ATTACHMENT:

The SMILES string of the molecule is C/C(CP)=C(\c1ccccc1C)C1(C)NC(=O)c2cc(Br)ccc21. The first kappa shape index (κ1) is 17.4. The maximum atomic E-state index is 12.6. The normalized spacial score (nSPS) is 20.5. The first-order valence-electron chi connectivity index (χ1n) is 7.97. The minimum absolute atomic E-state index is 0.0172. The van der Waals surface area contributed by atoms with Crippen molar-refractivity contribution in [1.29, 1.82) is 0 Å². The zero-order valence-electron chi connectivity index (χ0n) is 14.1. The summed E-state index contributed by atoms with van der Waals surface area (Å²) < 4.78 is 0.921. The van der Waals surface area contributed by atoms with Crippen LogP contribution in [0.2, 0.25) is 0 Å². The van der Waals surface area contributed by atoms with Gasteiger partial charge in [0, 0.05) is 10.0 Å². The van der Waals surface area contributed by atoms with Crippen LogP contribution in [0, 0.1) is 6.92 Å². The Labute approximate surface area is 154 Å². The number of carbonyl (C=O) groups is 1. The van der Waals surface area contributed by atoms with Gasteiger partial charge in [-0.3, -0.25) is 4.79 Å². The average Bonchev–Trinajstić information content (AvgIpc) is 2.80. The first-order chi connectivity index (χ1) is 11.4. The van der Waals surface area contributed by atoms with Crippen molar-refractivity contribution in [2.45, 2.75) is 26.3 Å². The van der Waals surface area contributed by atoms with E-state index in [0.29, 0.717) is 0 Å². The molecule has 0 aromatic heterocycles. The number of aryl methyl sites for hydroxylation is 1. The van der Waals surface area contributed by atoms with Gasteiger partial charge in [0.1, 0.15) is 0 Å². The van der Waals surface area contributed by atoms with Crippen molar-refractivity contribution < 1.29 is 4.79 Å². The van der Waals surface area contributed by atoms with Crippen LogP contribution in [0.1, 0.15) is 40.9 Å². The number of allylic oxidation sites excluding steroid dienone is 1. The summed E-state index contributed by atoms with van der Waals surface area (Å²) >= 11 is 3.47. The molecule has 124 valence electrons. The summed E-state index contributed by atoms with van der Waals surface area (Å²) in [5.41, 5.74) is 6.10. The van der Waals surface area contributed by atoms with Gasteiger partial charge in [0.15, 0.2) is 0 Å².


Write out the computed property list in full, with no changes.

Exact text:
The SMILES string of the molecule is C/C(CP)=C(\c1ccccc1C)C1(C)NC(=O)c2cc(Br)ccc21. The first kappa shape index (κ1) is 17.4. The maximum atomic E-state index is 12.6. The normalized spacial score (nSPS) is 20.5. The first-order valence-electron chi connectivity index (χ1n) is 7.97. The minimum absolute atomic E-state index is 0.0172. The van der Waals surface area contributed by atoms with Crippen molar-refractivity contribution in [1.29, 1.82) is 0 Å². The zero-order valence-electron chi connectivity index (χ0n) is 14.1. The summed E-state index contributed by atoms with van der Waals surface area (Å²) < 4.78 is 0.921. The van der Waals surface area contributed by atoms with Crippen LogP contribution in [0.2, 0.25) is 0 Å². The van der Waals surface area contributed by atoms with Gasteiger partial charge in [0, 0.05) is 10.0 Å². The van der Waals surface area contributed by atoms with Crippen LogP contribution in [0, 0.1) is 6.92 Å². The Labute approximate surface area is 154 Å². The number of carbonyl (C=O) groups is 1. The van der Waals surface area contributed by atoms with Gasteiger partial charge in [-0.3, -0.25) is 4.79 Å². The average Bonchev–Trinajstić information content (AvgIpc) is 2.80. The first-order chi connectivity index (χ1) is 11.4. The van der Waals surface area contributed by atoms with Crippen molar-refractivity contribution in [2.45, 2.75) is 26.3 Å². The van der Waals surface area contributed by atoms with E-state index in [0.29, 0.717) is 0 Å². The molecule has 0 aromatic heterocycles. The number of aryl methyl sites for hydroxylation is 1. The van der Waals surface area contributed by atoms with Gasteiger partial charge in [0.1, 0.15) is 0 Å². The van der Waals surface area contributed by atoms with Crippen molar-refractivity contribution < 1.29 is 4.79 Å². The van der Waals surface area contributed by atoms with Crippen LogP contribution in [0.1, 0.15) is 40.9 Å². The number of allylic oxidation sites excluding steroid dienone is 1. The summed E-state index contributed by atoms with van der Waals surface area (Å²) >= 11 is 3.47. The molecule has 124 valence electrons. The summed E-state index contributed by atoms with van der Waals surface area (Å²) in [5.41, 5.74) is 6.10. The van der Waals surface area contributed by atoms with Gasteiger partial charge in [0.15, 0.2) is 0 Å².